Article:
# long division

In this entry we treat two cases of long division.

## 1 Integers

###### Theorem 1 (Integer Long Division).

For every pair of integers $a,b\neq 0$ there exist unique integers $q$ and $r$ such that:

1. 1.

$a=b\cdot q+r,$

2. 2.

$0\leq r<|b|$.

###### Example 1.

Let $a=10$ and $b=-3$. Then $q=-3$ and $r=1$ correspond to the long division:

 $10=(-3)\cdot(-3)+1.$
###### Definition 1.

The number $r$ as in the theorem is called the remainder of the division of $a$ by $b$. The numbers $a,\ b$ and $q$ are called the dividend, divisor and quotient respectively.

## 2 Polynomials

###### Theorem 2 (Polynomial Long Division).

Let $R$ be a commutative ring with non-zero unity and let $a(x)$ and $b(x)$ be two polynomials in $R[x]$, where the leading coefficient of $b(x)$ is a unit of $R$. Then there exist unique polynomials $q(x)$ and $r(x)$ in $R[x]$ such that:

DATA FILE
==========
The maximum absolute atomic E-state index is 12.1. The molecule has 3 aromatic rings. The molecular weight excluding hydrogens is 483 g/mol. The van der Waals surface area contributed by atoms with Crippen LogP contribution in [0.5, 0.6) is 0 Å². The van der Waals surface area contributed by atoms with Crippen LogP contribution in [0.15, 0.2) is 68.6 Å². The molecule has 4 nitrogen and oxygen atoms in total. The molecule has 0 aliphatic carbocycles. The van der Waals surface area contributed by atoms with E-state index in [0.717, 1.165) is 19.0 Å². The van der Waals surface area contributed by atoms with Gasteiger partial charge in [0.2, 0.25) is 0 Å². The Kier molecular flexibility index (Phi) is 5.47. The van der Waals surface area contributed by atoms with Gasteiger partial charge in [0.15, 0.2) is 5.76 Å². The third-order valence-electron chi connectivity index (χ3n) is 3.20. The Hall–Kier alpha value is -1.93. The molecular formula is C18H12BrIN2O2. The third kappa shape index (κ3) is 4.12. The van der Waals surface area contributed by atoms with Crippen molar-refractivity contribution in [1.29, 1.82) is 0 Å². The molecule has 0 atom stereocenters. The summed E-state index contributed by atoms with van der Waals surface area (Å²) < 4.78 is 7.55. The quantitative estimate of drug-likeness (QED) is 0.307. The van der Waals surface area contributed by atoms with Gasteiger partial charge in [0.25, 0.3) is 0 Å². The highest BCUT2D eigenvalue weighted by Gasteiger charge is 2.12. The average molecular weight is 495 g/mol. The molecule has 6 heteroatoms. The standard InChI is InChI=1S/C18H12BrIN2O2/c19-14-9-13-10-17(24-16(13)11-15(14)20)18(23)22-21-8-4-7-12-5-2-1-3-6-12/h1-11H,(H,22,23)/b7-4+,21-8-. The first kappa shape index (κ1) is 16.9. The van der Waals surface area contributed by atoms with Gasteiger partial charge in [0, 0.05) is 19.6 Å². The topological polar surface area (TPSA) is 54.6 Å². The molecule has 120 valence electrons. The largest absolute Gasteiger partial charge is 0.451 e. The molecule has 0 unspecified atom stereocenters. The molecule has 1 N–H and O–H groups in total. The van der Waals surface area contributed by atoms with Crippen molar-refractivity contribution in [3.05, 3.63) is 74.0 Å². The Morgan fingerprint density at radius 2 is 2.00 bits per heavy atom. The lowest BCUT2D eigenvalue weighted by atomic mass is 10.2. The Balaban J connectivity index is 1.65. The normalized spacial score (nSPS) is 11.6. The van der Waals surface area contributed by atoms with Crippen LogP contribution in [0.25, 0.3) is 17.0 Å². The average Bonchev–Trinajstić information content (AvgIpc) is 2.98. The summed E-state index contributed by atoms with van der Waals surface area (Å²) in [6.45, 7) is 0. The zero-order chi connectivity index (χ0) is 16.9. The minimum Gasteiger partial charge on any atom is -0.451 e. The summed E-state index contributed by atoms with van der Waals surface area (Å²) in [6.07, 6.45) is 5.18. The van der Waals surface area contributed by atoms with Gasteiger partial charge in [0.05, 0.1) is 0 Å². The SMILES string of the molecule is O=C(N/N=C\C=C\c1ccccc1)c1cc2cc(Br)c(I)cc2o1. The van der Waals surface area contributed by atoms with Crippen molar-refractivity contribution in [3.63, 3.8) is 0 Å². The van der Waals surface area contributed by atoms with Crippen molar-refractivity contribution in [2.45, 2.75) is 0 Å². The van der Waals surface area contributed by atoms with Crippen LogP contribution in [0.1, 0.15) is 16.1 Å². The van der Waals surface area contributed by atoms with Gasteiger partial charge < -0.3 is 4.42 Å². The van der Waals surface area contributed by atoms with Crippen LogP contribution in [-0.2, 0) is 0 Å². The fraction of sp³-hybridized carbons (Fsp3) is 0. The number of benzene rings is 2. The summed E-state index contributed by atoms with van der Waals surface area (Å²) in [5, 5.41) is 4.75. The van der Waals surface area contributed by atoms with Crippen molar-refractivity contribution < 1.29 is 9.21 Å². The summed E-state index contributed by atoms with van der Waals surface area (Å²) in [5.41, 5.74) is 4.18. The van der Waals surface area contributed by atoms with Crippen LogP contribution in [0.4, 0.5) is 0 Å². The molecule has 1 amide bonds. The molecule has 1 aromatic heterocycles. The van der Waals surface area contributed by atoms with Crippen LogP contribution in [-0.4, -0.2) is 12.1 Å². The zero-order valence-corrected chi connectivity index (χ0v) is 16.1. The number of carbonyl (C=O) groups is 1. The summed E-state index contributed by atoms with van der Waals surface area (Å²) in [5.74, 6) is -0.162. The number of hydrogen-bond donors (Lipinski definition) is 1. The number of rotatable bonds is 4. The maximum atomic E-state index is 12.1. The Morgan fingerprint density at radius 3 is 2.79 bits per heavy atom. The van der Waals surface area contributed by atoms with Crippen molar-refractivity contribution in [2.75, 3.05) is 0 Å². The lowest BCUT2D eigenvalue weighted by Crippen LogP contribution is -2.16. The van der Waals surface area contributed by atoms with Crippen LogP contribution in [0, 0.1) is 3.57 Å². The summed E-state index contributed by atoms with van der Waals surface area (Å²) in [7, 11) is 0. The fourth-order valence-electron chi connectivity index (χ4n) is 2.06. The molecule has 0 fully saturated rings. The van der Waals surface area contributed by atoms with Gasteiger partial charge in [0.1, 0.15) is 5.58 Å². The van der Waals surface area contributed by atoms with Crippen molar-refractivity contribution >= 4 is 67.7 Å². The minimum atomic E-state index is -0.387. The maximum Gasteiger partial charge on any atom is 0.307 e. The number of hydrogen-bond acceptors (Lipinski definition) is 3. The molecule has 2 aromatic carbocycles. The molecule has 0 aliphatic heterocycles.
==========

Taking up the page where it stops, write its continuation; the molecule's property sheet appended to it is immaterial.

1. 1.

$a(x)=b(x)\cdot q(x)+r(x),$

2. 2.

$0\leq\deg(r(x))<\deg b(x)$ or $r(x)=0$.

###### Example 2.

Let $R=\mathbb{Z}$ and let $a(x)=x^{3}+3$, $b(x)=x^{2}+1$. Then $q(x)=x$ and $r(x)=-x+3$, so that:

 $x^{3}+3=x(x^{2}+1)-x+3.$
###### Example 3.

The theorem is not true in general if the leading coefficient of $b(x)$ is not a unit. For example, if $a(x)=x^{3}+3$ and $b(x)=3x^{2}+1$ then there are no $q(x)$ and $r(x)$ with coefficients in $\mathbb{Z}$ with the required properties.

 Title long division Canonical name LongDivision Date of creation 2013-03-22 15:09:07 Last modified on 2013-03-22 15:09:07 Owner alozano (2414) Last modified by alozano (2414) Numerical id 7 Author alozano (2414) Entry type Theorem Classification msc 12E99 Classification msc 00A05 Classification msc 11A05 Synonym division algorithm Related topic Polynomial Related topic PolynomialLongDivision Related topic MixedFraction Defines dividend Defines remainder